One of the many attributes of a good psychoanalyst is restraint, and Stephen Grosz's first book, The Examined Life, puts it to a graceful, literary use. Drawing on his 25 years of practice, Grosz has a
“The opposite of play is not what is serious but what is real.” “Writing is a little door,” Susan Sontag wrote in her diary. “Some fantasies, like big pieces of furniture, won’t come through.” Sigmund
Was Freud a Freudian? Not in your dreams. Sigmund Freud asked that we reveal our deepest secrets. Acknowledging the truth about one's past, he insisted, offered relief for even the most stubborn neurosis.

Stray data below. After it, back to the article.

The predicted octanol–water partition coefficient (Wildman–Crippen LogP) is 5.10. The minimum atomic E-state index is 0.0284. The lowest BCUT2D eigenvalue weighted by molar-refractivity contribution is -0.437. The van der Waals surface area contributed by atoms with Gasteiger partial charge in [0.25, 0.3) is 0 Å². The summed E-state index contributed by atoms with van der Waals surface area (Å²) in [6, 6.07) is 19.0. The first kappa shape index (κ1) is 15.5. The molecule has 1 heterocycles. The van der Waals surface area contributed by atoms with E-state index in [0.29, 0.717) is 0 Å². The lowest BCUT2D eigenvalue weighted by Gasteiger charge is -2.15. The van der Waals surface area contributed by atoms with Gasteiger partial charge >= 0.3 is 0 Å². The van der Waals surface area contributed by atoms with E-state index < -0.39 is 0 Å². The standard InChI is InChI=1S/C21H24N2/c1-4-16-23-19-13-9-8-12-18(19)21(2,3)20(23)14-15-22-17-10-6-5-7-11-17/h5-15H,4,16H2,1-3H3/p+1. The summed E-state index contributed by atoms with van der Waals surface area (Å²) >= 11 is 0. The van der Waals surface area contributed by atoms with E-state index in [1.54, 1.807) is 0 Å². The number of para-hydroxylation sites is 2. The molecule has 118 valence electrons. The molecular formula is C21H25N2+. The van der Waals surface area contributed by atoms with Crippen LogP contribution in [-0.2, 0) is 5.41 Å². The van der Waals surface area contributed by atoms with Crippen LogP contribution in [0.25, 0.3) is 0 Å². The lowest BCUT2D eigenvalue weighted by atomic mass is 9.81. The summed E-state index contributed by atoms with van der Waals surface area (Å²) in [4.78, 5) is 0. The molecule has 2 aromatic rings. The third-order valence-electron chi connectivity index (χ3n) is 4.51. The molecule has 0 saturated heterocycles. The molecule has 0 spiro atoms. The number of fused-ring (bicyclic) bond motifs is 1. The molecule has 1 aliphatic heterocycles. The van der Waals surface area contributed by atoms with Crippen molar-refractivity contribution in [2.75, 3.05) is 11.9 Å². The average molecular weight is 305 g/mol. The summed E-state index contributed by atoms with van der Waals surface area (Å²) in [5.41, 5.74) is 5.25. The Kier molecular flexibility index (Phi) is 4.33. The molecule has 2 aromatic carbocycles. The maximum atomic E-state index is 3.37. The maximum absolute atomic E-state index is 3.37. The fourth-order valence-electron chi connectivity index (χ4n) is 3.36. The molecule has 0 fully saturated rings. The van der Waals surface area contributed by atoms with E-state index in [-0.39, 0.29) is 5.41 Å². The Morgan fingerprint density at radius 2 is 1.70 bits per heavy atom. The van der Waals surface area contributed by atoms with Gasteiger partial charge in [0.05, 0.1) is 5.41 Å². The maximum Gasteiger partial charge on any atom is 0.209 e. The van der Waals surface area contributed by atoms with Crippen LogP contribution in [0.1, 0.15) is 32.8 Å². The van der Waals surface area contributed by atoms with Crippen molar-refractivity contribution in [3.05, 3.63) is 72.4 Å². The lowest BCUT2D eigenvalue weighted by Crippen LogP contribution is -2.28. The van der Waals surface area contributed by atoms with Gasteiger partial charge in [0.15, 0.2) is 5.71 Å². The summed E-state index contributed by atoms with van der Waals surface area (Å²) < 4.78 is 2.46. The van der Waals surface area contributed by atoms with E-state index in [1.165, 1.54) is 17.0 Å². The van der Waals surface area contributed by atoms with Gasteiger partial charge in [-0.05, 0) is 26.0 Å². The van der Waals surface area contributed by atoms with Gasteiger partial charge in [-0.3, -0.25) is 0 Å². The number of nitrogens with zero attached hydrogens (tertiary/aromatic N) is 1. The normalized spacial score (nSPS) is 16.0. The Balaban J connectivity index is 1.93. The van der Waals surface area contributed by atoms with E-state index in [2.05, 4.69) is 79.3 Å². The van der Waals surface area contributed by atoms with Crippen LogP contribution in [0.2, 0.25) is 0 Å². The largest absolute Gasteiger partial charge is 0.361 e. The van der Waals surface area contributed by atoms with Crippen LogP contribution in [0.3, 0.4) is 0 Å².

Penis envy. Repression. Libido. Ego. Few have left a legacy as enduring and pervasive as Sigmund Freud. Despite being dismissed long ago as pseudoscientific, Freudian concepts such as these not only permeate
Adam loiters in Hampstead, rampaging in the front garden of 20 Maresfield Gardens, the house where Sigmund Freud spent his final year, in exile from Vienna. Almost as tall as the house itself, Adam lunges